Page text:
COVID-19 , Pandemics , Armed Conflicts , Humans , Libya/epidemiology , SARS-CoV-2 , Syria/epidemiology , Yemen/epidemiology
15.
Lancet Glob Health ; 9(8): e1068-e1076, 2021 08.
Article in English | MEDLINE | ID: covidwho-1281651

ABSTRACT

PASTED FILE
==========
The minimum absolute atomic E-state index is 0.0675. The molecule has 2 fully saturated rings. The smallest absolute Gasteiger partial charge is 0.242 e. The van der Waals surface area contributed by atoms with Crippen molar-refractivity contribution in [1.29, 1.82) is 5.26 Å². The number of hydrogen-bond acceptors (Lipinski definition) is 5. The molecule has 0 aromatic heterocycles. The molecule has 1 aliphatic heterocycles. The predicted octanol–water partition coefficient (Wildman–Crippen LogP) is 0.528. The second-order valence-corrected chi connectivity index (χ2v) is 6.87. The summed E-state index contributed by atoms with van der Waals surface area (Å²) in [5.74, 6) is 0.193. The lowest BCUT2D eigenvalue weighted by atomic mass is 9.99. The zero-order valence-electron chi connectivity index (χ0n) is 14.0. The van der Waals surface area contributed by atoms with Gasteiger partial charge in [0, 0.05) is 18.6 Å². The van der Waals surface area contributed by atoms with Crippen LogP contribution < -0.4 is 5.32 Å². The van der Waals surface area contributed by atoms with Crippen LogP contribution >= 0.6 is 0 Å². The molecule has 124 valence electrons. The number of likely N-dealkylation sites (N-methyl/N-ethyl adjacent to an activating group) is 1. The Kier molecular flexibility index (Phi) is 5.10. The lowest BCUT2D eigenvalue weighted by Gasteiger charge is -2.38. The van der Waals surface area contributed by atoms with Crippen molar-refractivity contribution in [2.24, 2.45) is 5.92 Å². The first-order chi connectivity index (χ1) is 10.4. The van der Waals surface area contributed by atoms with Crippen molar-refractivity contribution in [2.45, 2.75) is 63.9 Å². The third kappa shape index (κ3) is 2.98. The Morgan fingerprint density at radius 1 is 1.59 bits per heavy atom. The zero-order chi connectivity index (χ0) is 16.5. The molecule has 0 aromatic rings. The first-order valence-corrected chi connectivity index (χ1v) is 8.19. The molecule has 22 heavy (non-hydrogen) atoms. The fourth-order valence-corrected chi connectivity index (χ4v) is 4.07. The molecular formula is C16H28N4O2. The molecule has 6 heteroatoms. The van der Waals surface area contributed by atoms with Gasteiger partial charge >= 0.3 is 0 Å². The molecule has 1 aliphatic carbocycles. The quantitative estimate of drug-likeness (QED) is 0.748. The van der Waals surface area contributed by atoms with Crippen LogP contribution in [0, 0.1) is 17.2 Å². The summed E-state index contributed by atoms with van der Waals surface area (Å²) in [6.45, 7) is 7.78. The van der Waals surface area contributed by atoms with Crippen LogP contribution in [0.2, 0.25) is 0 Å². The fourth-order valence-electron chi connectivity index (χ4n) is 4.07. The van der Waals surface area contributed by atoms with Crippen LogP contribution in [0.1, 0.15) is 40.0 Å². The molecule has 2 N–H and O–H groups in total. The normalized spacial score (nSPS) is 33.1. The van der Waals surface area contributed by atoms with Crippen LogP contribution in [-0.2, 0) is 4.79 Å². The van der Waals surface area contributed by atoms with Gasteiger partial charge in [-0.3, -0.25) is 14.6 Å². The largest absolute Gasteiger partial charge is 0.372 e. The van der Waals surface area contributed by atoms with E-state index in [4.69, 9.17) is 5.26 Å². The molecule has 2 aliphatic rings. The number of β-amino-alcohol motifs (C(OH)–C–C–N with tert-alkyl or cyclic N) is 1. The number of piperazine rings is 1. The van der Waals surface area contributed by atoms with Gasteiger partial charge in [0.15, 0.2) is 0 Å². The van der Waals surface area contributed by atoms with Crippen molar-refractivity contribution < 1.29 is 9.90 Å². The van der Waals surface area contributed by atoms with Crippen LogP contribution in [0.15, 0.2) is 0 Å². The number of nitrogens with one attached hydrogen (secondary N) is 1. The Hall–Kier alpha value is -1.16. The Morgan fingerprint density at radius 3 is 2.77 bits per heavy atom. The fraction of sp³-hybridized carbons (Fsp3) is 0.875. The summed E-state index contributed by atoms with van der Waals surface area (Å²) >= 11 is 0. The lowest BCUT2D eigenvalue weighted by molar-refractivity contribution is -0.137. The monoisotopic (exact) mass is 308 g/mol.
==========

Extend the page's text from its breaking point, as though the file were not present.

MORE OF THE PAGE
BACKGROUND: The effects of the COVID-19 pandemic on mental health have been understudied among vulnerable populations, particularly in fragile and conflict-affected settings. We aimed to analyse how the pandemic is related to early changes in mental health and parenting stress among caregivers, many of whom are internally displaced persons (IDP), in a conflict-affected setting in Colombia. METHODS: For this cohort study, we used longitudinal data from a psychosocial support programme in which 1376 caregivers were randomly assigned across four sequential cohorts. Recruitment of participants took place in March, 2018, for cohort 1; July, 2018, for cohort 2; March, 2019, for cohort 3; and July, 2019, for cohort 4. Participants completed assessments at baseline, 1-month, and 8-month follow-ups. The 8-month assessment occurred before the COVID-19 pandemic for participants in cohorts 1 and 2 (n=573), whereas those in cohorts 3 and 4 (n=803) were assessed during the early stages of the pandemic, 2-5 weeks after the national lockdown began on March 25, 2020. Primary caregiver anxiety and depression were measured with a scale adapted from the Symptoms Checklist-90-Revised and parenting stress was measured with the short form of the Parenting Stress Index. We estimated how mental health changed by comparing prepandemic and postpandemic 8-month outcomes using lagged-dependent variable models. FINDINGS: Results showed that the likelihood of reporting symptoms above the risk threshold increased by 14 percentage points for anxiety (95% CI 10-17), 5 percentage points for depression (0·5-9), and 10 percentage points for parental stress (5-15). The deterioration in mental health was stronger for IDP, participants with lower education or pre-existing mental health conditions, and for those reporting a higher number of stressors, including food insecurity and job loss. INTERPRETATION: Maternal mental health significantly worsened during the early stages of the pandemic. Considering the vulnerability and pre-existing mental health conditions of this population, the estimated effects are substantial. Policies in fragile and conflict-affected settings targeting IDP and other vulnerable people will be important to mitigate further mental health and socioeconomic problems. FUNDING: Saving Brains-Grand Challenges Canada, Fundación Éxito, Fundación FEMSA, United Way Colombia, Universidad de los Andes. TRANSLATION: For the Spanish translation of the abstract see Supplementary Materials section.